Should libraries fine patrons who fail to return books, CDs and movies on time?
Does it surprise you that the Wake County library system and our county Board of Commissioners say they should not? On Jan. 2 the government stopped charging late fees for overdue items and erased the past charges owed by nearly 300,000 people. Patrons will still have to cover lost items and anyone who has at least three things deemed “long overdue” – more than nine weeks late – will have their borrowing privileges suspended until they make good.
Wake County’s move reflects several broader trends that deserve wider discussion. On one level, it is part of a growing movement to shelve late fees. Libraries in Boston, Chicago, San Francisco and St. Louis are some of the larger systems that have recently abandoned the age-old practice. Although most of them charged less than a quarter a day in late fees and many capped fines at just a few dollars, they argued that the fines often deterred poor people from taking advantage of their services.
Taking a step back, this move reflects a growing awareness that many of the fines and fees assessed by governments, banks and other institutions can be a crushing stone around the necks of too many Americans.
Still, such efforts can be taken too far. The ideology informing some critics of today’s flawed system casts all fines and fees as tools used to oppress the poor, especially people of color. This mindset dismisses personal responsibility for the situation – the individual’s failure to obey traffic laws or to return a book when it is due – blaming the rules, rather than the rule-breakers. To take a boundary-pushing example of this, San Francisco and New York have decriminalized a host of behaviors including public urination because they say they unfairly target the homeless.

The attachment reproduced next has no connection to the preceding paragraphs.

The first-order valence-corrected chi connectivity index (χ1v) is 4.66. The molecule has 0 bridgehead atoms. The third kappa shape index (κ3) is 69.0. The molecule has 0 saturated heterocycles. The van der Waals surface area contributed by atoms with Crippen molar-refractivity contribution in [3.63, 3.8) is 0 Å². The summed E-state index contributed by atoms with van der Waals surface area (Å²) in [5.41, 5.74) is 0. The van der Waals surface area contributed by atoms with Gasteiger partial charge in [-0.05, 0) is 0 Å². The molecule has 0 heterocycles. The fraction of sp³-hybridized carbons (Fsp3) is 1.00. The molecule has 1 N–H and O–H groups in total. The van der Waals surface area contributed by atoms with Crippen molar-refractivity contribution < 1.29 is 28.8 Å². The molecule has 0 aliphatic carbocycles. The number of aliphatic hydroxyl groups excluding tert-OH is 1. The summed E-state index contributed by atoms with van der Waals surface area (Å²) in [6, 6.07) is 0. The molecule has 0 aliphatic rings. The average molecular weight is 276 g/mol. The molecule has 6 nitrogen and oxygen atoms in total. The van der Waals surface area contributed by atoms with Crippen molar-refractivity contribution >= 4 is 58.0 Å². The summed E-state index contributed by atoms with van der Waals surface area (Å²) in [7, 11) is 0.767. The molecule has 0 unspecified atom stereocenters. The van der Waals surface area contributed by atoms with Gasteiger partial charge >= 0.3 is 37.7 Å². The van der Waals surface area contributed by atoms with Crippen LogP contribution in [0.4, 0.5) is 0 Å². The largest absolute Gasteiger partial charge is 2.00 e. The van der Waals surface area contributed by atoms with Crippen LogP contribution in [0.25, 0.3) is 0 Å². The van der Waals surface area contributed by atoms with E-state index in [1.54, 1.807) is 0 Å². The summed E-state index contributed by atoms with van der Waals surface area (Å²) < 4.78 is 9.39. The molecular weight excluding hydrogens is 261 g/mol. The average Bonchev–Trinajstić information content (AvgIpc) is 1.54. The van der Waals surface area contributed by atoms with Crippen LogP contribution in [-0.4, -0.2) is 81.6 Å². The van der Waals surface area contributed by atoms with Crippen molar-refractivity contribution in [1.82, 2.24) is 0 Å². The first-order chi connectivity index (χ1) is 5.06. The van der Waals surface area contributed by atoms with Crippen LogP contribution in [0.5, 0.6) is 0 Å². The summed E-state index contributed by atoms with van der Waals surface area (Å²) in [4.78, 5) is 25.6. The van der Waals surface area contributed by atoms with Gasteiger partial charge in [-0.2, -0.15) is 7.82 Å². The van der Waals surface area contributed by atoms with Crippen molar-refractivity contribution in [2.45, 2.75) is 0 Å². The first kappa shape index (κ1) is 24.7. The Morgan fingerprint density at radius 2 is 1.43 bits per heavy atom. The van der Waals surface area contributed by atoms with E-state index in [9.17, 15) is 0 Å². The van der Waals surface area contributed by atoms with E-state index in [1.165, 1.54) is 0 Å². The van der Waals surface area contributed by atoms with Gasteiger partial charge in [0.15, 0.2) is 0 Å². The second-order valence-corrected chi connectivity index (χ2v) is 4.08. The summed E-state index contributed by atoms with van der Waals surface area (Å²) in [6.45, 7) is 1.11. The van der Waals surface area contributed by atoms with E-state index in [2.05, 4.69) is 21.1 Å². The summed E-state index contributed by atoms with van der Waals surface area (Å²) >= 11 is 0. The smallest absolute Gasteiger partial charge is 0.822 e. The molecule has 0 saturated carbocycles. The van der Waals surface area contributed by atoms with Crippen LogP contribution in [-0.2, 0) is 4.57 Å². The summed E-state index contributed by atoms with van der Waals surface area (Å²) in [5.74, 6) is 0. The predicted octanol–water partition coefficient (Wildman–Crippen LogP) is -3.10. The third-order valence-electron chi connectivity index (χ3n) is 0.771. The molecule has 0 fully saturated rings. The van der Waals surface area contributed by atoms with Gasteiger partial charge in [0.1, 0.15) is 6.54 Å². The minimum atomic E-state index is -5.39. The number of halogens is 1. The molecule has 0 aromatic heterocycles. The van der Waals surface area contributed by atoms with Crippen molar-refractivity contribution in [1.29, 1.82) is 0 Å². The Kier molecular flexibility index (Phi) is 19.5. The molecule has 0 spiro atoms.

This is disgusting. And, I fear, it is the future.
Perhaps cities should have more public toilets. But they should not excuse gross misbehavior. It is a sign of the times that I probably need to state the obvious: Civil society hinges on decency. We don’t engage in certain activities out of respect for one another and ourselves.
The current push to not just reconsider potentially unfair rules but to abandon common sense constraints on personal behavior is not a sign of compassion but surrender. It allows our leaders to ignore tough problems, instead of addressing them.
Eliminating library fines is only a small and relatively innocuous part of this push. On its own, it won’t harm society and may even encourage some people to read.
But we should ask ourselves about the larger message this sends. While suggesting the false view that people who have the wherewithal to borrow books don’t have the time to return them, it strikes another blow against time-honored expectations of personal responsibility. It also weakens the idea of community – the obligation we incur when using shared public resources. I can’t read the book you won’t return.
Is that fair? Is that good for society?